Dr. Debbie Reese’s 2019 May Hill Arbuthnot Honor Lecture recording (starts at about 12:50 minutes in)

Videos

Why Treaties Matter:  a 5-minute video by National Public Radio, featuring the voices of American Indians from various tribes.

               Additional resources about Why Treaties Matter 

Conversations with Native Americans on Race: a 6-minute video by the New York Times, featuring the voices of several Amerian Indians from several tribes.

Podcasts with special attention to the importance of language

All My Relations – Exploring what it means to be a native person in 2019. Hosts Matika Wilbur (Tulalip and Swinomish) and Adrienne Keene (Cherokee Nation) delve into a different topic facing Native peoples today, bringing in guests from all over Indian Country to offer perspectives and stories. 

This Land – An 8-episode series that examines the background and potential consequences of an upcoming 2019 Supreme Court decision that will determine the fate of five tribes and nearly half the land in Oklahoma. 

Code Switch: This episode of the National Public Radio podcast discusses the revival of the Hawaiian language, and how a radio show helped to spark it.


Information about Land Acknowledgement

Honor Native Land: A Guide and Call to Acknowledgement from U.S. Department of Arts and Culture. 

Dr. Debbie Reese on Land Acknowledgement 

Territory Acknowledgement from Native Land Digital, a Canadian organization.


Information for Librarians and Museums - a Deeper Dive 

Books 

Basso, K. H. Wisdom Sits in Places: Landscape and Language among the Western Apache. Albuquerque: University of New Mexico Press, 1996. 

Justice, Daniel Heath. Why Indigenous Literatures Matter. Wilfrid Laurier University Press, 2108. 

Lonetree, Amy. Decolonizing Museums. University of North Carolina Press, 2012.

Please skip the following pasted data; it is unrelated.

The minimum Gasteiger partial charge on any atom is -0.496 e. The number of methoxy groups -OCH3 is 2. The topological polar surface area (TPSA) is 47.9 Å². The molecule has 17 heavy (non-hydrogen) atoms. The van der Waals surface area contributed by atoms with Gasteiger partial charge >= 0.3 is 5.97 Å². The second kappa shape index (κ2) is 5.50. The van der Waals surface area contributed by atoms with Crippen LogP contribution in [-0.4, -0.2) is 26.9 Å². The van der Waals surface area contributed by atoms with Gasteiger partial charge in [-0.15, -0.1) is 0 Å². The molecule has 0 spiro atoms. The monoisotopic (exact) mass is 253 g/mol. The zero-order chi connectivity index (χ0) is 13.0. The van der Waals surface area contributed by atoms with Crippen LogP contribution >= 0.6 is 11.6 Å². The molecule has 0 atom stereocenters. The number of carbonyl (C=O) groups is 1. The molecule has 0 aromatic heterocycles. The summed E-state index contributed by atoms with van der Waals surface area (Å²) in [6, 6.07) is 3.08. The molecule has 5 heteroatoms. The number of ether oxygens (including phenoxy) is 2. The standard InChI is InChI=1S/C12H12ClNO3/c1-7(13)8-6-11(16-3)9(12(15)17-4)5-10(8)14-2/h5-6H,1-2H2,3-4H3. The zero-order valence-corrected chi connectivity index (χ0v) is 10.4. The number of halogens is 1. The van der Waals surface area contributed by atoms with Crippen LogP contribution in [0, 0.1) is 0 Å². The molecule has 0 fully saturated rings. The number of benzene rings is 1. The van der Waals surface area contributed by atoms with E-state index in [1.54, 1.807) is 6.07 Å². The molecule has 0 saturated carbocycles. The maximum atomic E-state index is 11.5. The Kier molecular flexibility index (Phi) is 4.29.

Smith, Linda Tuhiwai. Decolonizing Methodologies: Research and Indigenous Peoples. Zed Books, 2012. 

Tribal Libraries, Archives and Museums: Preserving our language, memory and lifeways. Edited by Loriene Roy, Anjali Bhasin, and Sarah K. Arriaga. Scarecrow, 2011.

Articles 

Biggs, B. (2000). “Bright child of Oklahoma: Lotsee Patterson and the development of America's tribal libraries.” American Indian Culture and Research Journal. 24 (4), 55-67. 

Christen, K. (January 01, 2011). “Opening Archives: Respectful Repatriation.” American Archivist, 74, 1, 185-210. 

Duarte, Marisa Elena and Belarde-Lewis, Miranda. 2015. "Imagining: Creating Spaces for Indigenous Ontologies.” Cataloging & Classification Quarterly. 53 (5-6): 677-702. 

First Archivists Circle. (2006). Protocols for Native American archival materials. Salamanca, N.Y.: First Archivists Circle. https://www2.nau.edu/libnap-p/protocols.html 

Kajner, T., Fletcher, F., and Makokis, P. (August 01, 2012). “Balancing Head and Heart: The Importance of Relational Accountability in Community-University Partnerships.” Innovative Higher Education, 37, 4, 257-270. 

Littletree, Sandra and Metoyer, Cheryl A. 2015. "Knowledge Organization from an Indigenous Perspective: The Mashantucket Pequot Thesaurus of American Indian Terminology Project". Cataloging & Classification Quarterly. 53 (5-6): 640-657. 

Roy, L. (2011). “Weaving Partnerships with the American Indian peoples in your community to develop cultural programming.” In Roy, L., Bhasin, A., & Arriaga, S. K. (Eds.), Tribal libraries, archives, and museums: Preserving our language, memory, and lifeways. (pp. 141-156). Lanham: Scarecrow Press. (This is one chapter in a book listed above) 

Tuck, Eve and Yang, K. Wayne. (2012) “Decolonization Is Not a Metaphor. “ Decolonization: Indigeneity, Education & Society, 1, 1, 1-40. https://www.latrobe.edu.au/staff-profiles/data/docs/fjcollins.pdf

Videos

Meyers, Manulani. "Hawaiian Epistemology."

Websites

Mukurtu Content Management System -- this is one of the major projects being done at the Ho-Chunk Language Division, but Mukurtu has hubs throughout the country and began as a project at Washington State University. It's essentially a free, open source, easy-to-use online "place" to store community knowledge and artifacts (or detailed pictures and metadata thereof) to share cultural heritage at any access level programmed by the community.  These are intended for and used by tribal communities mostly, though the technology is available and applies to any community.